Shuaijiao (also spelled Shuai-Chiao) is a Chinese martial art that is approximately four thousand years old. Shuaijiao was born in a time of warfare long ago when to fall on the battlefield meant likely to never get up, and in that spirit, the curriculum of Shuaijiao focuses on throwing in a variety of ways. It is a standup grappling style, meaning that although there are hip throws, leg sweeps, and hand techniques, like many other arts, there is no ground grappling. The goal of Shuaijiao is to end up in a dominant position standing.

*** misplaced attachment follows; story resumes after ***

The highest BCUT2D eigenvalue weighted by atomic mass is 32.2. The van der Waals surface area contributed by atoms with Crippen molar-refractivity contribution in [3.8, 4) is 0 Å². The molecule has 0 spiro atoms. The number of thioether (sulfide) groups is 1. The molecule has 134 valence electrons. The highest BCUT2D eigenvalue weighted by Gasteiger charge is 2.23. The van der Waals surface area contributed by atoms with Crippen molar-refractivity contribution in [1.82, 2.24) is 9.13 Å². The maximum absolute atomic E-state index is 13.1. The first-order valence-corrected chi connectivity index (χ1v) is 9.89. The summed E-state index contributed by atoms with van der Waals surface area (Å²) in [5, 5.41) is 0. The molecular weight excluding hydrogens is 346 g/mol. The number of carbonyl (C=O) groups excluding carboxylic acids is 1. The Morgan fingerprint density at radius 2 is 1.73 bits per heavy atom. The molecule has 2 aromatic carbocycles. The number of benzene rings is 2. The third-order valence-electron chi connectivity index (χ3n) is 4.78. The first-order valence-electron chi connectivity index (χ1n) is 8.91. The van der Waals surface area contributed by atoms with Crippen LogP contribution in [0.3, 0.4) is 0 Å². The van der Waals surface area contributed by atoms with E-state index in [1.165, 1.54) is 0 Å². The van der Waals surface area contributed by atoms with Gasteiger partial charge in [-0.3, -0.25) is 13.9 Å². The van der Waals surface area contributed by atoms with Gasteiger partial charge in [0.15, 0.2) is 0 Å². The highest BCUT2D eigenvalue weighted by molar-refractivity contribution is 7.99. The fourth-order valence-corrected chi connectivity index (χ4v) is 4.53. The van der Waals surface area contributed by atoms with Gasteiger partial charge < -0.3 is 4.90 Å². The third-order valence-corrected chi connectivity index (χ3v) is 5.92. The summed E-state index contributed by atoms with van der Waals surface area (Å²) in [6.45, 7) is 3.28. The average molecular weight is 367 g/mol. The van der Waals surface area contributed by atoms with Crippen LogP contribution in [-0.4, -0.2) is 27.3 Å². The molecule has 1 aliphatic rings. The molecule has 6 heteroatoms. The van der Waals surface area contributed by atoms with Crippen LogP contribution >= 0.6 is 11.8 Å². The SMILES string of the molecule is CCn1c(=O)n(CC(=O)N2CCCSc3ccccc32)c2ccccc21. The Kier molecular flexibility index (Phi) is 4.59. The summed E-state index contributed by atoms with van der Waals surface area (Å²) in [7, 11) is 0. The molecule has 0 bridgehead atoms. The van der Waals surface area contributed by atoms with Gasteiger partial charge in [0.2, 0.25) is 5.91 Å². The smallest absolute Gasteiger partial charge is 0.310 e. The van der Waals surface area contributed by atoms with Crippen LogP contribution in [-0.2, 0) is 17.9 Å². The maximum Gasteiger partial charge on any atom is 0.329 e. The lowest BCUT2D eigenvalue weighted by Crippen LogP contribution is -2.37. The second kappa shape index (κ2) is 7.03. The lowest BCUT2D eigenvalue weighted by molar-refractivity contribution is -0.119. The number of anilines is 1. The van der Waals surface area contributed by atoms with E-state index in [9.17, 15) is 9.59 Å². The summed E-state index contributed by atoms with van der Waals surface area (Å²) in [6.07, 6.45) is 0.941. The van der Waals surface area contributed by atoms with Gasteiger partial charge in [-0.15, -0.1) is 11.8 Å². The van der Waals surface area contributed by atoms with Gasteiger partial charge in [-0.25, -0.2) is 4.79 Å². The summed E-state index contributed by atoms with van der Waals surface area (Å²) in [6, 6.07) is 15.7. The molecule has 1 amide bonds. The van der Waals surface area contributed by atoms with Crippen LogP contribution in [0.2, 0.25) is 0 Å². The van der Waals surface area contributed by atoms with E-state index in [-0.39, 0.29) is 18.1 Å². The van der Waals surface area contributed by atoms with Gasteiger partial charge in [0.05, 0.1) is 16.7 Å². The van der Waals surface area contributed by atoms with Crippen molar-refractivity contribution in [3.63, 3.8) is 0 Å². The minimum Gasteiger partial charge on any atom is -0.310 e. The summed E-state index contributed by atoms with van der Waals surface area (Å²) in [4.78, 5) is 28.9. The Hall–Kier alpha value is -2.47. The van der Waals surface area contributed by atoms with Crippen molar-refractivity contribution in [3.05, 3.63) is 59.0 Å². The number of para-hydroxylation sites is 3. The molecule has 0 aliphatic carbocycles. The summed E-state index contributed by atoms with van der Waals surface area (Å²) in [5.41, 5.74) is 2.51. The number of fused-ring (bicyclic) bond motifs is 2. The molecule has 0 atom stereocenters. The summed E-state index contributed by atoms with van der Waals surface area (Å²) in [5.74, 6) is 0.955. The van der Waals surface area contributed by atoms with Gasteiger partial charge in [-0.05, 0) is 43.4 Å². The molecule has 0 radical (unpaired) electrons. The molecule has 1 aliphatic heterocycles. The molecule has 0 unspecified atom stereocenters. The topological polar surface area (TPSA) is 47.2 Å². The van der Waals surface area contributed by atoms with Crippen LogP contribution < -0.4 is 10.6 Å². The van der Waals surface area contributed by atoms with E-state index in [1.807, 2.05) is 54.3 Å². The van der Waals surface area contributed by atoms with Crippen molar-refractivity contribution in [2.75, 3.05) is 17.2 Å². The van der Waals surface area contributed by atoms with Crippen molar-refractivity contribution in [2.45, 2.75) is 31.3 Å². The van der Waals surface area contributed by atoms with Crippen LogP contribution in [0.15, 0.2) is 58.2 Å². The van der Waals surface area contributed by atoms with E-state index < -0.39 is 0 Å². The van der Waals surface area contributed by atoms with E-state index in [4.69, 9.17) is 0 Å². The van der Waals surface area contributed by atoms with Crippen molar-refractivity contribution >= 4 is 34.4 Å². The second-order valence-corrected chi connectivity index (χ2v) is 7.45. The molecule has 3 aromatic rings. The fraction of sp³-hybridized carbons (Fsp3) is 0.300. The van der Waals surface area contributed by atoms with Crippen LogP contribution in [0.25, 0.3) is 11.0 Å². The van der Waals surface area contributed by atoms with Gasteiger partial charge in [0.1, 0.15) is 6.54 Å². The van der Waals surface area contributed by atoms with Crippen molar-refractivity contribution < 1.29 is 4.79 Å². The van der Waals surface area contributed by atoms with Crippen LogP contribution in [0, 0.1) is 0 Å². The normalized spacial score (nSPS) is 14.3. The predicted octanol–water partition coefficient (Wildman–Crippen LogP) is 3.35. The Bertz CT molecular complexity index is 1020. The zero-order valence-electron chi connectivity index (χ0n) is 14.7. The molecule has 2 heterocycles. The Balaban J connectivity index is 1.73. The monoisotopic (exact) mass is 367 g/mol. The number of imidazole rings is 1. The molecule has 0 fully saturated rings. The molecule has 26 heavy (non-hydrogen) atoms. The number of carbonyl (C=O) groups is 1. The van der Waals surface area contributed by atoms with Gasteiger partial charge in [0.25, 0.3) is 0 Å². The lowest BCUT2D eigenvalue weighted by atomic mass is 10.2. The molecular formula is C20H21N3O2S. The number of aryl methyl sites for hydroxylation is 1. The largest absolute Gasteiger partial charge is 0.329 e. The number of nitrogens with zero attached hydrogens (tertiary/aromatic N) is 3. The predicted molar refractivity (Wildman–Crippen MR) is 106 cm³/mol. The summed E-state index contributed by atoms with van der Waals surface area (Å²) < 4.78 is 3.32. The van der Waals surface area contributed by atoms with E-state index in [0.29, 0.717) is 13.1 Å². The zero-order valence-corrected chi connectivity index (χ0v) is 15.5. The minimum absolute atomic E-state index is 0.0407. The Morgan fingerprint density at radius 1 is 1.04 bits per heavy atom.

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ONE Championship's first event of 2021 is on the horizon as the company returns to the Singapore Indoor Stadium for ONE: Unbreakable on January 22.

In the main event, bantamweight kickboxer Capitan Petchyindee Academy challenges ONE Bantamweight Kickboxing World Champion Alaverdi "Babyface Killer" Ramazanov for his crown.

The Thai challenger has a chip on his shoulder for this contest. Capitan mentioned that he wants to prove all of his doubters wrong with a title-winning performance on Friday in a video detailing the matchup.